4:50 from Paddington
Elspeth McGillicuddy was not a woman usually given to hallucinations. But when she witnesses what appears to be a woman being strangled on a train and no-one else sees it, no-one reports it and no corpse is found she turns to her old friend Jane Marple to help solve the puzzle. Marple asks her... show more
Elspeth McGillicuddy was not a woman usually given to hallucinations. But when she witnesses what appears to be a woman being strangled on a train and no-one else sees it, no-one reports it and no corpse is found she turns to her old friend Jane Marple to help solve the puzzle. Marple asks her highly efficient and intelligent young acquaintance, Lucy Eyelesbarrow to infiltrate the Crackenthorpe family, who seem to be at the heart of the mystery, and help unmask a murderer.
Publish date: 1959
Publisher: London Book Club
Pages no: 256
Edition language: English
Series: Miss Marple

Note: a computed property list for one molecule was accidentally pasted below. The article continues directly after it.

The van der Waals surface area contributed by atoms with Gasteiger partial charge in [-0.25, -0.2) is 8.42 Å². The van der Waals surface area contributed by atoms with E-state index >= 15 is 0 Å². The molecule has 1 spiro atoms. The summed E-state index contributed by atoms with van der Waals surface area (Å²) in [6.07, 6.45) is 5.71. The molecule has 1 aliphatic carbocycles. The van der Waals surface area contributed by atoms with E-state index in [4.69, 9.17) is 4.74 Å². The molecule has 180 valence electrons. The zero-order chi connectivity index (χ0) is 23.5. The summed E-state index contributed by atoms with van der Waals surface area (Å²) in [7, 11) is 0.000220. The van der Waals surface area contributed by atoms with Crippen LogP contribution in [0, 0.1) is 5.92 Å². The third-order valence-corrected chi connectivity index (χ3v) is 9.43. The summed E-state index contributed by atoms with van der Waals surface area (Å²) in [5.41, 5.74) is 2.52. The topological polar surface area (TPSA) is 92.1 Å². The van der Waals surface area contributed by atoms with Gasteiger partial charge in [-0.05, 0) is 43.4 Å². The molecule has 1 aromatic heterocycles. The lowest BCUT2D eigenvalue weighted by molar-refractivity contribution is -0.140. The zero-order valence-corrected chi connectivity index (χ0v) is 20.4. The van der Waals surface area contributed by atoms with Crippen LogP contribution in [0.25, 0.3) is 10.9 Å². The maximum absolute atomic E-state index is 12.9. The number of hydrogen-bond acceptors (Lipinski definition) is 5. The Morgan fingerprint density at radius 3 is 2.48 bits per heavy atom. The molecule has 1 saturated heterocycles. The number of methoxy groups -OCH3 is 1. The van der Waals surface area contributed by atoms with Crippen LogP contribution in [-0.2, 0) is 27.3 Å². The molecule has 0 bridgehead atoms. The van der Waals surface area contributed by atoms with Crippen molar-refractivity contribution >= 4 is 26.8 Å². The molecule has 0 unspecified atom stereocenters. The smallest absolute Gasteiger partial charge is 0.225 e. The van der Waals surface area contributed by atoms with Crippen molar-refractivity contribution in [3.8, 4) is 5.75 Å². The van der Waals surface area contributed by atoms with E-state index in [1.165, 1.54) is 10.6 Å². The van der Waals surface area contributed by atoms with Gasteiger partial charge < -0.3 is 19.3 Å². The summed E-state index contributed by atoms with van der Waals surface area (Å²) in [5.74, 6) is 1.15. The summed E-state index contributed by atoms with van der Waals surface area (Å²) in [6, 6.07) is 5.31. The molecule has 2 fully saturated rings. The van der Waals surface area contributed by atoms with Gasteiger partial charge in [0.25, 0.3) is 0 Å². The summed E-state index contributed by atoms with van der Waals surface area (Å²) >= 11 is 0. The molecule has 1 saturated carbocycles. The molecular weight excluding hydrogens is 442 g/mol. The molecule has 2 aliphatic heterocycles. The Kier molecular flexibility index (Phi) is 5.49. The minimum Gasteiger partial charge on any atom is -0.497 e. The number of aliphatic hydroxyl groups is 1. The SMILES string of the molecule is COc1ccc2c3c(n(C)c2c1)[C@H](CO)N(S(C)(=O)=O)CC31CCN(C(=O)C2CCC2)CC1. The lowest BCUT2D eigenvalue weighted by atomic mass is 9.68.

This morning I was trying to get a bunch of work finished and wanted to read an Agatha Christie that I saw someone else's post. I had read it when I was in high school and enjoyed it. I was re-reading it and still was taken by surprise at the ending. Miss Marple's friend is on her way to see her ...
Just when you think you know what's going on, she rips the rug right out from under you. A true master.
I grew up a huge Miss Marple fan. I love anything that is remotely Miss Marple-y. Murder She Wrote, Miss Fisher's Murder Mysteries, you name it, I have loved them. :D
On her way by train to visit her old friend Jane Marple for Christmas, Mrs Elspeth McGillicuddy is shocked to realise that she's witnessing a murder in the train running parallel. A tall, dark man in a dark coat is strangling a blond woman in a fur coat and there is nothing Mrs McGillicuddy can do. ...
Underwhelming, though enjoyable. My first Agatha Christie novel. I had no rhyme or reason in choosing this title. I literally just borrowed the first one available from Overdrive. I think I had expectations that it would be more dazzling, or exciting than it turned out. I appreciate, however, the ...
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